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    I don't know. Music tends to help me stay focused on the task at hand.
    Since I don't have a radio on my bike, you should hear me sing in my helmet.
    Pat

    Ride Safe!

  6. #6
    Same. Music provides an underlying soundtrack that helps me focus. Just did a solo trip of four days and seven States on secondary roads, following the US side of Erie then the start of the Ohio River Valley in Pittsburgh, following the Ohio River down past Cinci.

    Music was going the whole time on my Sena BT except for a 2 hour period one afternoon of a low battery. I was FAR more fatigued from that one evening and my mind would wander too much in the silence of the road. So, yeah. Music helps me focus.

    I've taken a couple of calls after first getting the Sena but have since stopped... a conversation *does* distract me. I imagine intercom might do the same.


    Still, different strokes and "whatever ya believe, ya might be wrong."
    '95 R1100GS, '99 R1100RT

  7. #7
    Ed Kilner #176066
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    Sorry, I like music and communicating with other riders.

    I don't know the reason for the original post.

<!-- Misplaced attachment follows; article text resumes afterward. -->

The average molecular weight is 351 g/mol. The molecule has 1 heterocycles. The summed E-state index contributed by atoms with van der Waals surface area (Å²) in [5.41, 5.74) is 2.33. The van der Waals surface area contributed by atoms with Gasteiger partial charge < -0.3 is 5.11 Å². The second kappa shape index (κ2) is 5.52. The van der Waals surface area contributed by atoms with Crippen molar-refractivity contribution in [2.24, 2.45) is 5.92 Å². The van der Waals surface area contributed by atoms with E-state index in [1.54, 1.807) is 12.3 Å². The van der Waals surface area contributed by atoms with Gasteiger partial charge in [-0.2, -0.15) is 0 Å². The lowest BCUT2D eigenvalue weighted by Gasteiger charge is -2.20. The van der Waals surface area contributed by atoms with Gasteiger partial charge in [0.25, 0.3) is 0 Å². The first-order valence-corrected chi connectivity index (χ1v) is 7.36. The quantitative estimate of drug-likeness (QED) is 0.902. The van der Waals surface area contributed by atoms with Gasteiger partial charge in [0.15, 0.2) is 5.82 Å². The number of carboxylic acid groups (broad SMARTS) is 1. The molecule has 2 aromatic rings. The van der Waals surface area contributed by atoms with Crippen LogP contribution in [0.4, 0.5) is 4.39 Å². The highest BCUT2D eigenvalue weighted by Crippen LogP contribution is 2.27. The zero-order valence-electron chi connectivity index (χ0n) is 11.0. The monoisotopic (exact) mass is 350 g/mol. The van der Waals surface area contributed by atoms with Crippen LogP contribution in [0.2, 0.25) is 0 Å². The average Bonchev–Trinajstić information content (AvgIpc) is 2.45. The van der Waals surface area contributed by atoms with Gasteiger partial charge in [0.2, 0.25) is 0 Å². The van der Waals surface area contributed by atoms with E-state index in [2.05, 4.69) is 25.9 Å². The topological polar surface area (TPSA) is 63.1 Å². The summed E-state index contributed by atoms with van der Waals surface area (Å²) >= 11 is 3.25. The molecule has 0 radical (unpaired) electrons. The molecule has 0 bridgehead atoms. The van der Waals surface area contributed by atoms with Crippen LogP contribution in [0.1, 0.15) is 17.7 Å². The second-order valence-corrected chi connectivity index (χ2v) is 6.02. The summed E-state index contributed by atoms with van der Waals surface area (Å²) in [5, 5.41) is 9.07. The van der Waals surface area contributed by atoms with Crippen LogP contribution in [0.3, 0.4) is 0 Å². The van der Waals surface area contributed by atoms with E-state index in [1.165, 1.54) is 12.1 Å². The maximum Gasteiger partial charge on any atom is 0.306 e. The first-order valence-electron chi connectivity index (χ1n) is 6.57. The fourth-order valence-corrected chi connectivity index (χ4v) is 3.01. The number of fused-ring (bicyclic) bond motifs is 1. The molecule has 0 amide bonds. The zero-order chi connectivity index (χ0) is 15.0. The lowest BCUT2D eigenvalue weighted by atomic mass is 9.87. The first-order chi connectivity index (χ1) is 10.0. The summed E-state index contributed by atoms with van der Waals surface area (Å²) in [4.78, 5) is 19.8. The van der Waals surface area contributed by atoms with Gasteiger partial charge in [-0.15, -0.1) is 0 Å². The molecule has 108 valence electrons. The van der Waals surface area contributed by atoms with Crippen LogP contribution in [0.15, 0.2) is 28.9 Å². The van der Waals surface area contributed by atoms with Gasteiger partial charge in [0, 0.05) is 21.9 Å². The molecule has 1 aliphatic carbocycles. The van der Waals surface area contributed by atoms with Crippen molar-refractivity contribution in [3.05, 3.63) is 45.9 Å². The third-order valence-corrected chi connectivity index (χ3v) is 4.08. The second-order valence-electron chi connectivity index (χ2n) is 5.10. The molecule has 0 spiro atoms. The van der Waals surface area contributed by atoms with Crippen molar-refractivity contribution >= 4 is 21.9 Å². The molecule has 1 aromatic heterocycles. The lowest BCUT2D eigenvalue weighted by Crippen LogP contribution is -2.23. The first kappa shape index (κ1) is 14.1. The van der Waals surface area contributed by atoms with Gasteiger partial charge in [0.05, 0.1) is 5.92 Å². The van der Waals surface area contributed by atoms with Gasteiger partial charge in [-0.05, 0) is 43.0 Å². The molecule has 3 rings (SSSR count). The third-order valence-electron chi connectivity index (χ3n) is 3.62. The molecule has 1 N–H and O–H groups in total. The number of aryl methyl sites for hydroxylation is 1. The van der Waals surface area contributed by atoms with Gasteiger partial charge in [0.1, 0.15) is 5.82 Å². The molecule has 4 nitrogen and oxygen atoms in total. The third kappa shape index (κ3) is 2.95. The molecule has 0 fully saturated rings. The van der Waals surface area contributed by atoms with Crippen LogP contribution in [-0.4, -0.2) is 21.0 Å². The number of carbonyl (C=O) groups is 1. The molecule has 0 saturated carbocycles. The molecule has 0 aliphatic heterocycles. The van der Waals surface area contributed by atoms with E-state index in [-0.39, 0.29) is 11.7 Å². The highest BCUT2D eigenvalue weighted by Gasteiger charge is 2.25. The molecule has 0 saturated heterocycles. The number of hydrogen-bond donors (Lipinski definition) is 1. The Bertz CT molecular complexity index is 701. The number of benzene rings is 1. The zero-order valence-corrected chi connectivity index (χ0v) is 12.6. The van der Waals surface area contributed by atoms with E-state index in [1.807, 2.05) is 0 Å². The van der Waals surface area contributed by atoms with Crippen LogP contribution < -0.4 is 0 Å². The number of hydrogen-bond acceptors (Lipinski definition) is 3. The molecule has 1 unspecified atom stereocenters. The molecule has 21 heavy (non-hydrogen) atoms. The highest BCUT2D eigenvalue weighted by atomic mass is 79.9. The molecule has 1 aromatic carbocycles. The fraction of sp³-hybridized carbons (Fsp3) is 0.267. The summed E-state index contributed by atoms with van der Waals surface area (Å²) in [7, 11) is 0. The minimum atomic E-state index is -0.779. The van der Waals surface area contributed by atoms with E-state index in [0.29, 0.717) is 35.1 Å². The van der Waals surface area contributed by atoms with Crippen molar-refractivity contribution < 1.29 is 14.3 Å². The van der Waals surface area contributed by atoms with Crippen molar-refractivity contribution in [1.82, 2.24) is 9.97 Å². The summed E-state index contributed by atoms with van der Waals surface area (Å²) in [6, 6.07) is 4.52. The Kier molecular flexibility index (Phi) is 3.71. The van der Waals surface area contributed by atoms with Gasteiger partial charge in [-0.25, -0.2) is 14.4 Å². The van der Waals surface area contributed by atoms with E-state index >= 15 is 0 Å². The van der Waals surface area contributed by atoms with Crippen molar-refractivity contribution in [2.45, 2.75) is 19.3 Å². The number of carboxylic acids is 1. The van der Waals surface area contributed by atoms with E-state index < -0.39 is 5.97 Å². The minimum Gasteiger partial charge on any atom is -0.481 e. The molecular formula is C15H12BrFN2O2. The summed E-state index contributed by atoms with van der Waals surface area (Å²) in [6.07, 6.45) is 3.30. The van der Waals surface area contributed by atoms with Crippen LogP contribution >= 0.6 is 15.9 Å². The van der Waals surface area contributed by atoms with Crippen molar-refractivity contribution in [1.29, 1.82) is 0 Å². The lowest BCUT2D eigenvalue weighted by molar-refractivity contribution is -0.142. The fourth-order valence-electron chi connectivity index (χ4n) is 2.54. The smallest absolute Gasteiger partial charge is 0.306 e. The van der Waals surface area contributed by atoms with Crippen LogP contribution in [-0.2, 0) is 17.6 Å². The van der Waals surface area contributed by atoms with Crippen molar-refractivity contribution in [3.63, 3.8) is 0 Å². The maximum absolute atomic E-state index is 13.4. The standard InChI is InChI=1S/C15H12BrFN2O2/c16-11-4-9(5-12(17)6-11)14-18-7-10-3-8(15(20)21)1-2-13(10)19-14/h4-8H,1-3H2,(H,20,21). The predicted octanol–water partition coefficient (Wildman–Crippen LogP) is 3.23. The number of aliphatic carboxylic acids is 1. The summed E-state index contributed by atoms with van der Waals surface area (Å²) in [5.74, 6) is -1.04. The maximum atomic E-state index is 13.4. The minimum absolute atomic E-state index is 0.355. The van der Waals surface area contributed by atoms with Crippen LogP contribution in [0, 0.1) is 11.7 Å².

It is not going to change my liking of listening to an Irish Jig while riding some twisty road.

    Without the radio, my 2015 RT has an info screen that is more distracting than my GPS or audio, at least until I am fully understanding of it.

    I think I am there now, but it took at least 5000 km.
    Ed
    2015 R1200RT; 2011 R1200RT RIP; 2000 Triumph 900 (sold)
    http://triumphantsblog.blogspot.ca/

  8. #8
    Registered User AKsuited's Avatar
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    I feel that GPS assistance while riding is a good thing in that it allows you to make navigation decisions well in advance of "decision points," especially those oddball situations where you need to take a "left" exit. It's very helpful to know that and be advised which lane to be in well in advance to position yourself properly and not have to make any sudden moves that might be dangerous.

    Harry

  9. #9
    TravelsWithBarley.com
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    Part of being situationally aware is knowing what you personally find distracting. I find music and phone calls distracting, so my personal decision is not to use either while riding. Ditto with the intercom, as my wife's screams of terror on mountain roads can be quite distracting. But the GPS is a great tool that allows me to keep my eyes on the road, especially when passing through towns and cities that have far more threats to my safety than rides in my very rural part of the country. I have it mounted high, so with just a brief glance I can see cross streets coming up long before they are visible to me, can verify that the curve ahead is not as sharp as the DOT nanny sign would have me believe, etc.